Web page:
True Bypass vs Buffers

It’s easy to fall into the trap of assuming that true bypass pedals are superior to buffered counterparts. The fact is it’s not always true, both have their uses, here’s my take on it.

Buffers Are Essential For Long Cable Runs To Your Amp

I’m sure you’re already aware of the inherent signal loss in cables. The longer the cable, the more it sucks the top end out of your tone making it feel dull and lifeless. The trouble is, we don’t often A/B these things, we just accept it. The simple action of placing a buffered pedal (like a Boss or MXR pedal last in the chain will ensure your signal is restored from that point onwards on it’s journey to the amp. A true bypass pedal just aint gonna do it. There are of course exceptions where a true bypass pedal may be more desirable. Some guitarists, especially those perhaps with very ‘top-heavy’, trebley tones may opt for an unbuffered signal to the amp. Brian May, so I’ve heard, prefers this method as he plugs his guitar into a treble booster. The unbuffered cable is used to tame the top end.

Benefits Of Using A Buffered Pedal At The Beginning Of The Chain

There’s a reason many tuner pedals use buffers. They sit at the beginning of the pedal chain and ensure a consistent signal throughout your rig. Strymon has taken this concept a step further by allowing the user to switch between buffered and true bypass mode. Again, there are notable exceptions where buffers just don’t do well. For example, germanium based fuzzes sound odd with buffers before them. Better to place the buffer afterwards.¬†Consider this, a true bypass pedal is only bypassing when it’s off. Buffers on the other hand are operating all the time, whether on or off.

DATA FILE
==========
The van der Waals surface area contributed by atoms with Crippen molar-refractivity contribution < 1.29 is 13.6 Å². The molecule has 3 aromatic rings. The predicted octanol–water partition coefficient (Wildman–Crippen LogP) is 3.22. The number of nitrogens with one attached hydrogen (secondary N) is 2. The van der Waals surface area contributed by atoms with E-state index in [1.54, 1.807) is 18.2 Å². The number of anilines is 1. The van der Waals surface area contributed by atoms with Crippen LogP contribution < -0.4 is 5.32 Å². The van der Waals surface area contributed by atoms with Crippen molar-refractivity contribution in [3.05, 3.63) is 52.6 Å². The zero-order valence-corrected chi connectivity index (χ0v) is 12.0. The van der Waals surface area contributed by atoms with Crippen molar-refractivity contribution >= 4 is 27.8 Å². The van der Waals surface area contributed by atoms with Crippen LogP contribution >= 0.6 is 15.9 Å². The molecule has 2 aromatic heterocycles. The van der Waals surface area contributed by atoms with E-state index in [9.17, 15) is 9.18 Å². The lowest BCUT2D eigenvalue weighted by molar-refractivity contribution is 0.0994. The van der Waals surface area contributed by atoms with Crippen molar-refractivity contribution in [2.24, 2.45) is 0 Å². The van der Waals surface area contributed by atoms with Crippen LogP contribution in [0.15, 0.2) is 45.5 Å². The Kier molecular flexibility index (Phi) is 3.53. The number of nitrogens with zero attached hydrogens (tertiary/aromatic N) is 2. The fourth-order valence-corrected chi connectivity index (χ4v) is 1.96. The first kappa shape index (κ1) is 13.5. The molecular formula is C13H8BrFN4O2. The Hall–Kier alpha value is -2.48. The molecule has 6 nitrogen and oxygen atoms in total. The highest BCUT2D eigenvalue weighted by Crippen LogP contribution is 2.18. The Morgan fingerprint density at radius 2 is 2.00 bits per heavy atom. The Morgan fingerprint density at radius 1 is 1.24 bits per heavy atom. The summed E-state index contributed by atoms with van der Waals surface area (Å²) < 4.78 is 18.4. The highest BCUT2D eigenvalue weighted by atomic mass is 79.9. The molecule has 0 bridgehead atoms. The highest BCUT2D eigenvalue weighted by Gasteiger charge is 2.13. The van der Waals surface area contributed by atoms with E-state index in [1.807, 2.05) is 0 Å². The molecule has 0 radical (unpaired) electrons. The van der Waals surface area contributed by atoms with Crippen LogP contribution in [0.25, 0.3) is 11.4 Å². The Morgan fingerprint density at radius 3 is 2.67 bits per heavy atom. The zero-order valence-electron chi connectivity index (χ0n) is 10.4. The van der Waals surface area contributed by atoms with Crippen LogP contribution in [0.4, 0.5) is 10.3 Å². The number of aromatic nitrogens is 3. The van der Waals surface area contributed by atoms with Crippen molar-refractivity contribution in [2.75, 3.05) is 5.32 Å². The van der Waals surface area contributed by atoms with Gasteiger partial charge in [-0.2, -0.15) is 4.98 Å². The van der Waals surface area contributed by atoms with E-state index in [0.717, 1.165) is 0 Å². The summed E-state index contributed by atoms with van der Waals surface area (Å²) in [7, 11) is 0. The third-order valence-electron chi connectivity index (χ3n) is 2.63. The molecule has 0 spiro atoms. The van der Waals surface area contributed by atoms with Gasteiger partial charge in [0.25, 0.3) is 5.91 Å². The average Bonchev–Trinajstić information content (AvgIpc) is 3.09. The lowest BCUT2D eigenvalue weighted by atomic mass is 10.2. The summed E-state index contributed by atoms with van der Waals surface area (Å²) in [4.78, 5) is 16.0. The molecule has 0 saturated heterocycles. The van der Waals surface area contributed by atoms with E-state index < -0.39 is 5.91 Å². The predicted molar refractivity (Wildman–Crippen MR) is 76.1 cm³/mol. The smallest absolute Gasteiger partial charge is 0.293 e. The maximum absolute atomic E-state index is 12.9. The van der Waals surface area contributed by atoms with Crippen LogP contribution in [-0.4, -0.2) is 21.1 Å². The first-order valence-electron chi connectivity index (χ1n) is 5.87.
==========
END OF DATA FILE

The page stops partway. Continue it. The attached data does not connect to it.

Boss pedals typically contain buffers and are therefore not true bypass.

Do I Need A Buffer?

If you are using only one pedal with a long cable run, you’d be surprised how a buffered pedal can improve your tone. If you are running more than 18.5 ft of cable in your guitar chain (from guitar to amp), you will benefit from a buffer. Many use a dedicated, high-end buffer pedal on their boards, some make do with regular Boss and/or MXR pedals with their inbuilt buffers.
Worth mentioning is that many guitarists are using buffers without knowing it. For years I’ve been using a Palmer Y-Splitter in the front of my chain. I had no idea it was buffered until recently-when I unplugged it. The tone was gone.
Do you need a buffer pedal? Where do you put it? It depends of course on the application.

I’ve compiled a few links below, and a Youtube clip should you wish to delve deeper into the subject.

As Pete Thorn says.: The misconception is that it’s the pedals altering your tone when in fact it’s the cable. Buffers are a bonus allowing you to run long cable runs and keep your tone.

Links

True Bypass vs Buffered Effects Pedals – From Roland Boss
The Mystery Of True Bypass Vs Buffers – From JHS Pedals
When Is True Bypass Appropriate? – From Neunaber-Audio-Blog
The Truth About True Bypass And Buffered Guitar Pedals – From Roland

Conclusion

In closing I’d like to say that for me, buffered pedals in the right place are of great benefit to guitarists. I’ve had great results using Boss pedal buffers in my signal chain. I use them at both ends when the need arises. I don’t get too hung up on whether pedals are buffered or true bypass, I adjust things accordingly and listen to what my ears are telling me. Other times I just¬† let it go and don’t even give it a second thought.

Other mooselander links:

Peavey Classic Series 60/60 – Under The Hood

Pedalboard Build – For Studios

How To Connect A Guitar Preamp To An FX Return Loop